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Baby Boomers Address Aging Needs in Kitchen Remodels

Updated: May 29, 2020

Their choices include open-plan designs and robust lighting systems, the 2019 U.S. Houzz Kitchen Trends Study finds.

Which areas of your home do you think about when you consider aging? For many people, a home’s entrance, stairs and bathrooms may come to mind. And, in fact, nearly 3 out of 5 (56 percent) baby boomers address aging-related needs as part of master bathroom remodels, according to Houzz data. 

Now, new Houzz research shows that nearly 2 in 5 (37 percent) baby boomers are addressing aging-related needs in the heart of the home — as part of their kitchen renovations. Read on to find out what changes they’re making.

The 2019 U.S. Houzz Kitchen Trends Study gathered information from more than 1,300 Houzz users who had completed a kitchen remodel or addition project in the past 12 months, were working on one or were planning to start one in the next three months.

Baby boomers (defined as people ages 55 and up) represent more than half (52 percent) of renovating homeowners, Houzz data show, and a majority of them (69 percent) plan to stay in their homes 10 years or more. Twenty-eight percent of baby boomers addressing aging-related needs are tackling current needs. Ten percent are addressing future aging-related needs.

Overall, a greater share of baby boomers who are addressing aging-related needs are making major kitchen changes compared with those who are not. And 44 percent of those making aging-related changes hire an architect or kitchen designer.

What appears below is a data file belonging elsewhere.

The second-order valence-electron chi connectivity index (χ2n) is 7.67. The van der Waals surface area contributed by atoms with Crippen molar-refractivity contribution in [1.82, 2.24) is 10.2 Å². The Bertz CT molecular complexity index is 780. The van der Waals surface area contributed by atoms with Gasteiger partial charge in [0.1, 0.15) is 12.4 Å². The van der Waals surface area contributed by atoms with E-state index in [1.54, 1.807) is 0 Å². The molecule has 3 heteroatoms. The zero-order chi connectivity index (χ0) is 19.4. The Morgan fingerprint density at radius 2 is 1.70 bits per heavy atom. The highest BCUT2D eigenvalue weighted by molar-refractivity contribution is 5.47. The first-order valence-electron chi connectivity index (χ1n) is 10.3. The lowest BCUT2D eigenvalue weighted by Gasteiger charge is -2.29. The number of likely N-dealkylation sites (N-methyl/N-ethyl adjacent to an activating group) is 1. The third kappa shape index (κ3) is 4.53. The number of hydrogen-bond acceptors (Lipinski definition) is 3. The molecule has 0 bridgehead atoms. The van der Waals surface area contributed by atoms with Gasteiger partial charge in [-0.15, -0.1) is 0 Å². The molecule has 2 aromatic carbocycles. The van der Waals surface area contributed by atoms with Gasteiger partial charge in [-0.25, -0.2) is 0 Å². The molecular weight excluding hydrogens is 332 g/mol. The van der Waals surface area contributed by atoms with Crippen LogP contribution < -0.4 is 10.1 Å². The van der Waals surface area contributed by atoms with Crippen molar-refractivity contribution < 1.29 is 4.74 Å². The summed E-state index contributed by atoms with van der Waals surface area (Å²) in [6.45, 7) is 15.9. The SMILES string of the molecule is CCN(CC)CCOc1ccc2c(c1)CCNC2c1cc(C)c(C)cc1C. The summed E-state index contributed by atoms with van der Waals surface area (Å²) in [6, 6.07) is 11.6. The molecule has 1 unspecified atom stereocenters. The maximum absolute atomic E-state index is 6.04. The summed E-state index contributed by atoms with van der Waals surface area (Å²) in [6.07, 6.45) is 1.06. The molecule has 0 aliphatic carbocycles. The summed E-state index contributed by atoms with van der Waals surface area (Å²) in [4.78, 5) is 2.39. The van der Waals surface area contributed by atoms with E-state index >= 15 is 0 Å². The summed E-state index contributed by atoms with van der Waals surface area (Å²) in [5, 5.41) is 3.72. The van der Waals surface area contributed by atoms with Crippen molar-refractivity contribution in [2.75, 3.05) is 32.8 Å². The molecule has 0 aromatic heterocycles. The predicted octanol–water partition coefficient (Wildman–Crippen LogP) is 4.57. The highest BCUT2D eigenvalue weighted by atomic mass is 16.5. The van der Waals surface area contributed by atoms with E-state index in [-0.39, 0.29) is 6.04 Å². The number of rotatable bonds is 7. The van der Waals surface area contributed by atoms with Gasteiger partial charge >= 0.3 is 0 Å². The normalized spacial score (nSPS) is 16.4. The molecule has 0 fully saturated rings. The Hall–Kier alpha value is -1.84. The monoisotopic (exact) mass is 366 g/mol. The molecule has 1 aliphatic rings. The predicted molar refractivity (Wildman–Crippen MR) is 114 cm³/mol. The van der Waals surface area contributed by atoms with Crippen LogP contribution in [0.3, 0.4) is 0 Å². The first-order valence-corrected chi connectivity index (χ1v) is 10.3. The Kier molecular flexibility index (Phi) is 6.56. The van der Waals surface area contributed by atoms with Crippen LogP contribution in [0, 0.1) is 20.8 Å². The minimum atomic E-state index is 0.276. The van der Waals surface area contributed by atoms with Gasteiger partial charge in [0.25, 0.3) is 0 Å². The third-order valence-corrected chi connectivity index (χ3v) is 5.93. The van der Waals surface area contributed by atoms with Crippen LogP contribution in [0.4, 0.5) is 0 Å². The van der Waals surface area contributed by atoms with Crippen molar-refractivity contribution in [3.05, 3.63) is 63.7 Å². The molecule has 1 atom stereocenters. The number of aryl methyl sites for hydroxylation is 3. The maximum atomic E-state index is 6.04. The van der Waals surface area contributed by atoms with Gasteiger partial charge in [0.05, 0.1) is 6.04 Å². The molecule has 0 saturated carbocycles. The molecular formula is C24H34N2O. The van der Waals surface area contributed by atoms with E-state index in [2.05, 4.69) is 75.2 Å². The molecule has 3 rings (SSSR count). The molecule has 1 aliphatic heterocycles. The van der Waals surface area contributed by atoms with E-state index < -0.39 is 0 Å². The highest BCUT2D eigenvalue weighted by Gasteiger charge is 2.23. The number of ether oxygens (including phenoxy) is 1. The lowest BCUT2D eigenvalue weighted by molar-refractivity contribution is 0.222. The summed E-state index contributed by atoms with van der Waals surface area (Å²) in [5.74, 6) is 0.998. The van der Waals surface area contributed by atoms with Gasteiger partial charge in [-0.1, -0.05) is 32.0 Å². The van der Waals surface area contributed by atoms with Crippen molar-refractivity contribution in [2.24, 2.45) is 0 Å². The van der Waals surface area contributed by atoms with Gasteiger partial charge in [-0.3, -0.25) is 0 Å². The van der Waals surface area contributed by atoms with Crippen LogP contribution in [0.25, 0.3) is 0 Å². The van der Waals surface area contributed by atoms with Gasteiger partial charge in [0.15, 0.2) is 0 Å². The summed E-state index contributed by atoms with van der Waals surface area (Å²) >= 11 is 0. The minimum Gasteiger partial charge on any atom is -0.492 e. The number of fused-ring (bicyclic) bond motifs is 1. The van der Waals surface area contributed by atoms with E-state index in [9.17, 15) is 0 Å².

Some younger homeowners are also addressing aging as part of their kitchen remodels. Twenty-one percent of homeowners ages 25 to 54 are doing so.

What Addressing Aging-Related Needs in the Kitchen Might Look Like

Compared with baby boomers not addressing aging needs, baby boomers who report addressing aging-related needs are more likely to:

  • Choose an open floor plan. An open floor plan can be easier to navigate than one with closed-off rooms, particularly for people who use wheelchairs or walkers.

  • Include robust lighting systems such as in-cabinet lighting. As people age they need more light to see well compared with when they were younger.

  • Upgrade wall ovens and cooktops. Choosing a wall oven can eliminate the need to bend over to reach into the oven, an activity that can lead to or aggravate back pain.

  • Choose touch-only or touch-free faucets. Turning a faucet knob with hands that have arthritis can be challenging, and touch-only or touch-free faucets can eliminate this challenge.

Article submitted by:

Teri Tennyson, SRES (Senior Real Estate Specialist)

Sterling Property Group


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